Early in the study of Limulus CE, it was discovered that when the eye was stimulated with beams of light that could be focused on individual ommatidia, the firing frequency of a given E-cell axon in the optic nerve could be reduced by focusing a second beam of light on a neighboring ommatidium. The relation between the firing frequencies of the two separate, stimulated E-cells was found to be described by a pair of simultaneous, piecewise-linear algebraic equations (Ratliff et al., 1963):
where r1 and r2 are the steady-state firing frequencies of the E-cell axons from the two stimulated ommatidia; e1 and e2 are the frequencies at which the E-cells would fire if stimulated one at a time (the other ommatidium being dark); K12 and K21 are the reciprocal inhibition constants; <12 and <21 are threshold firing rates, above which inhibition takes place. For example, if (r2 - <12) < 0, then K12 = 0, etc. Also, if [e1 - K12(r2 - <12)] < 0, r1 = 0, etc. (Clearly, there are no negative frequencies in nature.) The process described by the two equations above was called lateral inhibition (LI), because the lateral plexus evidently carried information about retinula cell depolarization from a stimulated ommatidium to its neighbors, causing a reduction in their firing rates. Figure 5.3-4 shows a systems block diagram describing the two LI equations above. Note that the LI dyad is an overall, positive feedback system when operating in its linear range. Neglecting the dc offsets, the dc loop gain of the system is: Al = + K12 K21.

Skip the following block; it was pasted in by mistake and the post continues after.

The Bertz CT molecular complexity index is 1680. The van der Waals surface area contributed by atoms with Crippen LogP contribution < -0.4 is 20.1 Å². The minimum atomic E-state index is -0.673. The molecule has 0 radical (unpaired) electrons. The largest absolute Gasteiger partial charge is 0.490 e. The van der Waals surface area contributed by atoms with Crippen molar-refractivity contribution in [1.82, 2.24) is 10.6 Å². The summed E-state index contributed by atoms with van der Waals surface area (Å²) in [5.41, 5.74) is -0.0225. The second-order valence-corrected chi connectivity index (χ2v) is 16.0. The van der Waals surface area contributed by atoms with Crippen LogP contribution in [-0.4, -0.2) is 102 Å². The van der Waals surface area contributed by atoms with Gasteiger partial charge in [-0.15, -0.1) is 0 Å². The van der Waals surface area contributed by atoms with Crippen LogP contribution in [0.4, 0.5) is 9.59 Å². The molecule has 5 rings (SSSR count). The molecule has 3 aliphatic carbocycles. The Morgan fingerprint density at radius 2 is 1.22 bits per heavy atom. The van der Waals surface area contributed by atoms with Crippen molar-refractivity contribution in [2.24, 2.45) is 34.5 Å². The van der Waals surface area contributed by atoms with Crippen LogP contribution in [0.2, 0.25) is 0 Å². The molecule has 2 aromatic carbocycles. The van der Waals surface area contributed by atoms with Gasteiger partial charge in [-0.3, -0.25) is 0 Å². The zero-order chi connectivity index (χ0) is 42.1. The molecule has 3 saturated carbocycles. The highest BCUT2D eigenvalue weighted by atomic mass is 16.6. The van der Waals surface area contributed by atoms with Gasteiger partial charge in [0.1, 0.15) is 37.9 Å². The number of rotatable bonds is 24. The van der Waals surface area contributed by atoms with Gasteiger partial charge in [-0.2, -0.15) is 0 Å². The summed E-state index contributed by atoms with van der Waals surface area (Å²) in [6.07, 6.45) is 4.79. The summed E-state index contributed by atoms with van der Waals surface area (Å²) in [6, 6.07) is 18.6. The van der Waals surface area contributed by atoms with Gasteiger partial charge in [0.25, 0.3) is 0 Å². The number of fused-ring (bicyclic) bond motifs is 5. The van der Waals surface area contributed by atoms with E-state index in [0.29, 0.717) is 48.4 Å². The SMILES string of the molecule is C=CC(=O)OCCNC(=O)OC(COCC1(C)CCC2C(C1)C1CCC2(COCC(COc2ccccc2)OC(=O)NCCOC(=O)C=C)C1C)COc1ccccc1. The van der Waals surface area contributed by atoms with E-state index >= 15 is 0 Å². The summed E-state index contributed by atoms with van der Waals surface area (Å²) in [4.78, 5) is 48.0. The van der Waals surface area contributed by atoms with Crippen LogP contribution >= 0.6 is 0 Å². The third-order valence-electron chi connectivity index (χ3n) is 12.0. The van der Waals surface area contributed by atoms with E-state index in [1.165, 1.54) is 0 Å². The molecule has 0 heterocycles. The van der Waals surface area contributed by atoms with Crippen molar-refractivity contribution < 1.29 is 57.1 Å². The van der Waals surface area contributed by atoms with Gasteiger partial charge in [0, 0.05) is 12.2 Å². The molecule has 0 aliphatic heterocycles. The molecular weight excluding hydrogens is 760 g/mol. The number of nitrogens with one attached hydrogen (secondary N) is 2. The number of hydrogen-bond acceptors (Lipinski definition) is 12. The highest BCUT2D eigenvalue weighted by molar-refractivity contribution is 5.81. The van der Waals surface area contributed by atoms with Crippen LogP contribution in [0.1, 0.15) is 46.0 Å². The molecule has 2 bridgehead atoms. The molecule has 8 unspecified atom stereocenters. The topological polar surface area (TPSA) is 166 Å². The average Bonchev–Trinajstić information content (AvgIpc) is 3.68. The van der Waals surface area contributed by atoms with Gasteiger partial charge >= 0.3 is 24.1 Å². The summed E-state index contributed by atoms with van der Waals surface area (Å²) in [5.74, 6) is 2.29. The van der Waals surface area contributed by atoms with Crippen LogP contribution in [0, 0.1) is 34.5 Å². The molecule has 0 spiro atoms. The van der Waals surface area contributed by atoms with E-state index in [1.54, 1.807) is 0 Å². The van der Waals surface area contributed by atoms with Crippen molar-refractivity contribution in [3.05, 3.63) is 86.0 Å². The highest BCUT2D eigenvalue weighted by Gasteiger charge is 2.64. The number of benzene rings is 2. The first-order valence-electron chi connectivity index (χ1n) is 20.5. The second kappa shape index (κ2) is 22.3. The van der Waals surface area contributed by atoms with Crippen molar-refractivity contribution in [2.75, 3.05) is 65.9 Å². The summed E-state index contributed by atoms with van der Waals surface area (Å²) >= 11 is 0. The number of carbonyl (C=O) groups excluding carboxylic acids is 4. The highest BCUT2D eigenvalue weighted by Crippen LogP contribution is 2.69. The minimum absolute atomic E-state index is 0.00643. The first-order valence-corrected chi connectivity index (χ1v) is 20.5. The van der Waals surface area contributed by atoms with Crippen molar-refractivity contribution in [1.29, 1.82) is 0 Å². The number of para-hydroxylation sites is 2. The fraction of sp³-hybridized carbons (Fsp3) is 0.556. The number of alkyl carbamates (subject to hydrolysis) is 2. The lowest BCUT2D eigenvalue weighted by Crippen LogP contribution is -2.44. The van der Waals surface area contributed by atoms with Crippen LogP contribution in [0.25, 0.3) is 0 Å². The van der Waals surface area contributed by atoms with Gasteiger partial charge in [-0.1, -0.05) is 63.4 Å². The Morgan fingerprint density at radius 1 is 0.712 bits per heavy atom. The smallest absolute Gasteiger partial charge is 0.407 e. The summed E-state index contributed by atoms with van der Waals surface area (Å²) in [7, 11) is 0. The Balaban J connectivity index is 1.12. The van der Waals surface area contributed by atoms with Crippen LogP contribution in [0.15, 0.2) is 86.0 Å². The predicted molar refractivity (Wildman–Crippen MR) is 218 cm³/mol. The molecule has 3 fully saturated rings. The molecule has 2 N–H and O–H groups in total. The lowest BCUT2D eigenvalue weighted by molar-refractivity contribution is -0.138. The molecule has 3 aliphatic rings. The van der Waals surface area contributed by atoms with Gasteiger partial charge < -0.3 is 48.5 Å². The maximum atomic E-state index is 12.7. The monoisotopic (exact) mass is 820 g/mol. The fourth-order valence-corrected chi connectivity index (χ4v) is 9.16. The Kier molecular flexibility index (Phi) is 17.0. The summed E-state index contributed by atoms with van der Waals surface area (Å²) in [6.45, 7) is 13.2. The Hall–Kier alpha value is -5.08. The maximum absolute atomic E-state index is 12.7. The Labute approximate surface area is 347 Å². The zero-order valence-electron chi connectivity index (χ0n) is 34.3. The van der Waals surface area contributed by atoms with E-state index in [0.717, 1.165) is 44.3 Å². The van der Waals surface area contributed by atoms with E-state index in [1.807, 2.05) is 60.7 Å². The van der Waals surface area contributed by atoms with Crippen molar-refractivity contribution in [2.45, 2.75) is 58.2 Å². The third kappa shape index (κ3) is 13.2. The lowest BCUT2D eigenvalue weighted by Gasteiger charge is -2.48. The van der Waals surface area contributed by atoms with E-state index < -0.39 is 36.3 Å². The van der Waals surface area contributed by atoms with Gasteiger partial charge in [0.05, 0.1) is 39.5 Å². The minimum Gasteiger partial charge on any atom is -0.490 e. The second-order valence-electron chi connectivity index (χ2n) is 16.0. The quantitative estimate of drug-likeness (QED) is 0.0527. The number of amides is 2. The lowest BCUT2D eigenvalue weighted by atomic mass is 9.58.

The linearity of the dyadic model was demonstrated by Ratliff (1964). Ratliff et al., (1963) were able to extend the dyadic relation above to a more general N ommatidium model:
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